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The overlooked benefits of hydrogen-producing bacteria

1 MiZ Company Limited, Kamakura, Kanagawa, Japan; MiZ Inc., Newark, CA, USA
2 MiZ Inc., Newark; Department of Molecular and Cell Biology, University of California, Berkeley, CA, USA
3 MiZ Company Limited, Kamakura, Kanagawa, Japan
4 Data Science, Musashino University; Keio University, Tokyo, Japan

Correspondence Address:
Yusuke Ichikawa,
MiZ Company Limited, Kamakura, Kanagawa; MiZ Inc., Newark, CA

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Source of Support: None, Conflict of Interest: None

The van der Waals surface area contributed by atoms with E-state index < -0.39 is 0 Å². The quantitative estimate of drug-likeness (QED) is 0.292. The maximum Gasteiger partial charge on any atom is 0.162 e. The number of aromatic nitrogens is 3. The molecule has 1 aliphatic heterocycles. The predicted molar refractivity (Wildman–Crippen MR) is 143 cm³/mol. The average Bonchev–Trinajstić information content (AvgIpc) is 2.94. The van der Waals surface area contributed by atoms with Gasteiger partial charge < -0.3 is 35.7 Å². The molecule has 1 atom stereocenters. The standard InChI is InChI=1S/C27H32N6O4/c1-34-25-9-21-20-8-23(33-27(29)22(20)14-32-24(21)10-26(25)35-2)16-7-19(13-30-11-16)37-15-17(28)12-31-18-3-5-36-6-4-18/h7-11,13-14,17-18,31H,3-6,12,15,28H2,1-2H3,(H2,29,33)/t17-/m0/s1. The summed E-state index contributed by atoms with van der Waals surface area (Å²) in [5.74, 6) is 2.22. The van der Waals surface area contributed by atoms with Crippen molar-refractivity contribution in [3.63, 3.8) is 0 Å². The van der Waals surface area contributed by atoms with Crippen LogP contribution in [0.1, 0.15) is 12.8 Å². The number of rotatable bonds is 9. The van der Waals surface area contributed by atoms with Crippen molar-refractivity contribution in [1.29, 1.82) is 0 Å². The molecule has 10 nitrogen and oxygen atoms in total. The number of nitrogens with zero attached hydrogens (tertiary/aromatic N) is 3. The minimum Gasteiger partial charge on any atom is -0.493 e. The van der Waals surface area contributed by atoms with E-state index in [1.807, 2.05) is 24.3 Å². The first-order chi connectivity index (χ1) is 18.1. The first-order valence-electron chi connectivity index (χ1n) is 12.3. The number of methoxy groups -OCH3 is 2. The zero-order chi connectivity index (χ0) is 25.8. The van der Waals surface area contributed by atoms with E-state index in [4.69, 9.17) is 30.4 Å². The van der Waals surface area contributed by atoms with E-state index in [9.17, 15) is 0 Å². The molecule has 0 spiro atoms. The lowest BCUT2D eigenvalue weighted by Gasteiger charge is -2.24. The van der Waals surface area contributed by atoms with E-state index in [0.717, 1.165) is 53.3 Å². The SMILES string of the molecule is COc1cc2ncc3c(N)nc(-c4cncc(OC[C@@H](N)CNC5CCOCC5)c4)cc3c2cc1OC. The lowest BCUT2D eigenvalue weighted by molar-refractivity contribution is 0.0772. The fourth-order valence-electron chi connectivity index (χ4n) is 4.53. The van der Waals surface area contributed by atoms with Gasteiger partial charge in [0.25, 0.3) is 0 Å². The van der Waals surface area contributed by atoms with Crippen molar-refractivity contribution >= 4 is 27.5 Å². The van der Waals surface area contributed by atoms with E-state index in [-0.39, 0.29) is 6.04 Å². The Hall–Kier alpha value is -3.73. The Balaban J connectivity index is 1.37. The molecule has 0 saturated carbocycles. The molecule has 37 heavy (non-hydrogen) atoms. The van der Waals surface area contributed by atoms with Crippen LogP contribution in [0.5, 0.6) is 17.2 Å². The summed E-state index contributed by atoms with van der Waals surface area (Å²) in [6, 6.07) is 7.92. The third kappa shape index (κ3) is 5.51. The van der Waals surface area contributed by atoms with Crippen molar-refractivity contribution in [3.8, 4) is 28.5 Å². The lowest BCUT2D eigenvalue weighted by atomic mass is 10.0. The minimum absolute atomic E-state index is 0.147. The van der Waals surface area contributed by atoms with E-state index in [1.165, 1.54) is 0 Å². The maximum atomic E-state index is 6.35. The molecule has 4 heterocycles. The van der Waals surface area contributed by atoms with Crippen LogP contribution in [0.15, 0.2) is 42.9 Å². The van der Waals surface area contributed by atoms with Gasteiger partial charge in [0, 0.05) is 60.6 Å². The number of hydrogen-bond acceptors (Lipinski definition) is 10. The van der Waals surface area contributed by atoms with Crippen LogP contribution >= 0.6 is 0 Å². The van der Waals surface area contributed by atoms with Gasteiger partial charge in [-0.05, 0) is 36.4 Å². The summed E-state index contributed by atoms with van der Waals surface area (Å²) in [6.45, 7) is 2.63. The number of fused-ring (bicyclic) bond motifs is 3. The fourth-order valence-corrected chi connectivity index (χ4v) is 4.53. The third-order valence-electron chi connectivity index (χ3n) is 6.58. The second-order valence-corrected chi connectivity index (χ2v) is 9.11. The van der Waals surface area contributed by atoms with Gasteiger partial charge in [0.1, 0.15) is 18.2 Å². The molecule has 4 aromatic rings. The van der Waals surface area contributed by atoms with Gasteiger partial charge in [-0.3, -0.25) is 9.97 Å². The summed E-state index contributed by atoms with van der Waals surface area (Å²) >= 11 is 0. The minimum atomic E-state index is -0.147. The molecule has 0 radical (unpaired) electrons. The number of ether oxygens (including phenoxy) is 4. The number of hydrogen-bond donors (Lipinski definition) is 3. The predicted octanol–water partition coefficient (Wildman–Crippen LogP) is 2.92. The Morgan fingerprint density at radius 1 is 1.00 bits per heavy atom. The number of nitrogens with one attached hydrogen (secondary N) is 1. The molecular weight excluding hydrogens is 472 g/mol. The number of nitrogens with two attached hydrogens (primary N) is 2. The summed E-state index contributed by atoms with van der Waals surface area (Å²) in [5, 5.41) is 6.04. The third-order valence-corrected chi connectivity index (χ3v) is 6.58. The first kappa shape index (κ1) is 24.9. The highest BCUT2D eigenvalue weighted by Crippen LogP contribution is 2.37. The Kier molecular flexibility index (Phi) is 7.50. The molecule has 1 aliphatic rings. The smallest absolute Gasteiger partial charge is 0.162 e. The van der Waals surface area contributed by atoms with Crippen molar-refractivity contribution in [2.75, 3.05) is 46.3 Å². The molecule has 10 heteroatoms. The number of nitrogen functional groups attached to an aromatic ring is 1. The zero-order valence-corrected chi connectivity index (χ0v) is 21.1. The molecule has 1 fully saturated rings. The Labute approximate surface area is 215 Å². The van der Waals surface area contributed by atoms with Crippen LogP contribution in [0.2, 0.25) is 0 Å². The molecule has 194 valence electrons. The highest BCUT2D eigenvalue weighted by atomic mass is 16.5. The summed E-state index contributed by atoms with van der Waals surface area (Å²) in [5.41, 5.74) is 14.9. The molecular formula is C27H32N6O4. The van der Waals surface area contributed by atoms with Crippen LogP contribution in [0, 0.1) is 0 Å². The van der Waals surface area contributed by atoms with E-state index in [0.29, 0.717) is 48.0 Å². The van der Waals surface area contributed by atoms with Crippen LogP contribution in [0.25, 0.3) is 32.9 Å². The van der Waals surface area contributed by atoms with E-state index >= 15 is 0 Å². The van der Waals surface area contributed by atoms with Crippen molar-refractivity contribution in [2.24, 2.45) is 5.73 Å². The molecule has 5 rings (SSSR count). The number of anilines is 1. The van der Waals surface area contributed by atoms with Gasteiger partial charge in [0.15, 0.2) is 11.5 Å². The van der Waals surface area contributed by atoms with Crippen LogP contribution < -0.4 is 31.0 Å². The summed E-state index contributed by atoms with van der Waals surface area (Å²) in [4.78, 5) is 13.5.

DOI: 10.4103/2045-9912.344977

Intestinal bacteria can be classified into “beneficial bacteria” and “harmful bacteria.” However, it is difficult to explain the mechanisms that make “beneficial bacteria” truly beneficial to human health. This issue can be addressed by focusing on hydrogen-producing bacteria in the intestines. Although it is widely known that molecular hydrogen can react with hydroxyl radicals, generated in the mitochondria, to protect cells from oxidative stress, the beneficial effects of hydrogen are not fully pervasive because it is not generally thought to be metabolized in vivo. In recent years, it has become clear that there is a close relationship between the amount of hydrogen produced by intestinal bacteria and various diseases, and this report discusses this relationship.

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